Some WeWork Board Members are trying to remove Adam Neumann as CEO

19

A block of directors WeWork intends to push

Adam Neumann's extensive interest

the ending of acting as chief executive after an exciting week in which its ecological behavior and drug use emerged and the anticipated stock market list commenced.

Group including officials attached to

SoftBank Group
Corp.

9984 0.17%

The company's largest investor, Mr Neumann, wishes to separate his title as CEO of Web Co, the parent of the shared office company, people with whom he is familiar.

It is hoped that the board will meet as soon as possible this week and that he may consider a recommendation that Mr Neumann be the non-executive chairperson, some of whom said. This would enable him to stay at the company he put into one of the country's most valuable start-ups, but would introduce new leadership to give an IPO that would give him the money he needed to keep his terrible growth up.

The company burned through more than $ 2 billion in 2018 and is projected by analysts that we will run through the current path next year.

Gamble is no effort made: Mr Neumann has still an alliance among the directors and the ability to fire the full board due to shares he controls having additional votes. But SoftBank, which has more than $ 9 billion in the company and is represented on the board, also has a significant impact and the Japanese conglomerate wants to continue pumping in cash.

We couldn't find out whether each of the directors We – seven including Mr Neumann – is aligned, and the story is fluid.

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Will Adam Neumann, the founder of WeWork, be leaving, and would this be in the interests of the company? Join the conversation below.

SoftBank patience was tested. Earlier this year, he bought shares of Web at a valuation of $ 47 billion, a level that seems to have been significantly exceeded. As we prepared his shares to be listed earlier this month, the company's expected valuation had fallen to about one third of that.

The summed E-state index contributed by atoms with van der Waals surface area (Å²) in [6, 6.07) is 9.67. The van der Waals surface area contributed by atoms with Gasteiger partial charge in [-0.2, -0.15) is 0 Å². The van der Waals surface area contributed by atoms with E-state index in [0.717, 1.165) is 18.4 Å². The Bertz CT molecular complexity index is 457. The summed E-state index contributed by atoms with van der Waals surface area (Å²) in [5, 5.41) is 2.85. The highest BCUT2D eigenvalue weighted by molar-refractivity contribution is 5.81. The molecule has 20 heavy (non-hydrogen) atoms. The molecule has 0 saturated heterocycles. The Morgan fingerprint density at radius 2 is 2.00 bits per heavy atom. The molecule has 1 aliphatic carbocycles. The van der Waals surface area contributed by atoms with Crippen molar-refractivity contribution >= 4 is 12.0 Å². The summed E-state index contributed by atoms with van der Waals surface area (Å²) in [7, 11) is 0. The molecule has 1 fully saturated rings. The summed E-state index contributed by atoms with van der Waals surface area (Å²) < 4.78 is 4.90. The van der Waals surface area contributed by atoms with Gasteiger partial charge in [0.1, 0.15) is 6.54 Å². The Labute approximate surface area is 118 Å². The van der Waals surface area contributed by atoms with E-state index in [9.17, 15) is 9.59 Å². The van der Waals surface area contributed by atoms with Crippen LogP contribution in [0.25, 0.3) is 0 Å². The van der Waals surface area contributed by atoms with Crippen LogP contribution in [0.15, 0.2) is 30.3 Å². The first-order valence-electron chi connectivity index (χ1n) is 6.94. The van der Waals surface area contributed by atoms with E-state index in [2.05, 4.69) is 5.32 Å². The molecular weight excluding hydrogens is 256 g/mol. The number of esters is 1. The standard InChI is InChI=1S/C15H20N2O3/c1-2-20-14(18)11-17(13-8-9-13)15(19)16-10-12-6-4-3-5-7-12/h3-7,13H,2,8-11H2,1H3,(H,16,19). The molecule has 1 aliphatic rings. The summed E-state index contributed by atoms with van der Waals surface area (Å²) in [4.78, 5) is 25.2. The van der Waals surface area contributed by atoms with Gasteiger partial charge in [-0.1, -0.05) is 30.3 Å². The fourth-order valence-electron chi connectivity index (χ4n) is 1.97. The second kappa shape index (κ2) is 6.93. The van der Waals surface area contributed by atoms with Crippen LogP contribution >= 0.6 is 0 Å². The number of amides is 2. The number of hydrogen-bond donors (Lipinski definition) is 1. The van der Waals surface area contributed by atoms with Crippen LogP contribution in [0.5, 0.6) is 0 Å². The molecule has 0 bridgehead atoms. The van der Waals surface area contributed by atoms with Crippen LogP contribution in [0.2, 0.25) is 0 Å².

Even at that discount, we have had to put aside the offer of criticism of the company's governance and its financial losses — $ 1.6 billion last year, and growing – despite its rapid-income growth.

The Wall Street Journal reported last week that Mr Neumann marijuana made a flight from New York to Israel, asking an owner of the jet to recall the plane. This exposure raised concerns about Mr Neumann's management style and transactions with the company which he added.

We have already had governance changes to win reluctant investors. On 13 September it reduced the power of oversight of Mr Neumann's shares – leaving him under control – as well as reversing the role of women in corporate affairs and reversing the controversial sale of the company as a “We.” Trademark.

Some SoftBank executives have long been visibly that we have increased valuation and unusual behavior of Mr Neumann, even when they continue to give him money. SoftBank was expected to buy as much as $ 1 billion in stock in an initial public tender, much of which was about $ 3 billion he asked to raise from investors, people who knew them. This commitment was not enough to keep the list on track, although we are committed to doing it this year.

SoftBank CEO

Masayoshi Mac

The voice advocate has long been a part of We and Mr. Neumann, which many people see as the same as a visionary. Mr Mac told CNBC in March that he was still trying to invest more in the company despite some of his own investors being in doubt. SoftBank has invested directly in Web and through the Vision Fund, which raised $ 100 billion in 2017.

The Vision Fund's investment of $ 4.4 billion was evaluated in 2017. We are about $ 20 billion. When most investors made the fund, a pair of Middle Eastern governments, last year investing more, SoftBank stood in itself, having committed $ 4 billion at a valuation of $ 47 billion.

Mr Neumann would not have been the first founder of controversy.

Uber Technologies
Inc.

'S

Travis Kalanick

His board met in 2017 after the tour-marketing company was widely criticized for a chauvinistic and toxic working culture. Uber went in public this spring and was replaced by a new chief executive.

Write Maureen Farrell at maureen.farrell@wsj.com, Liz Hoffman at liz.hoffman@wsj.com, Eliot Brown with eliot.brown@wsj.com and David Benoit at david.benoit@wsj.com

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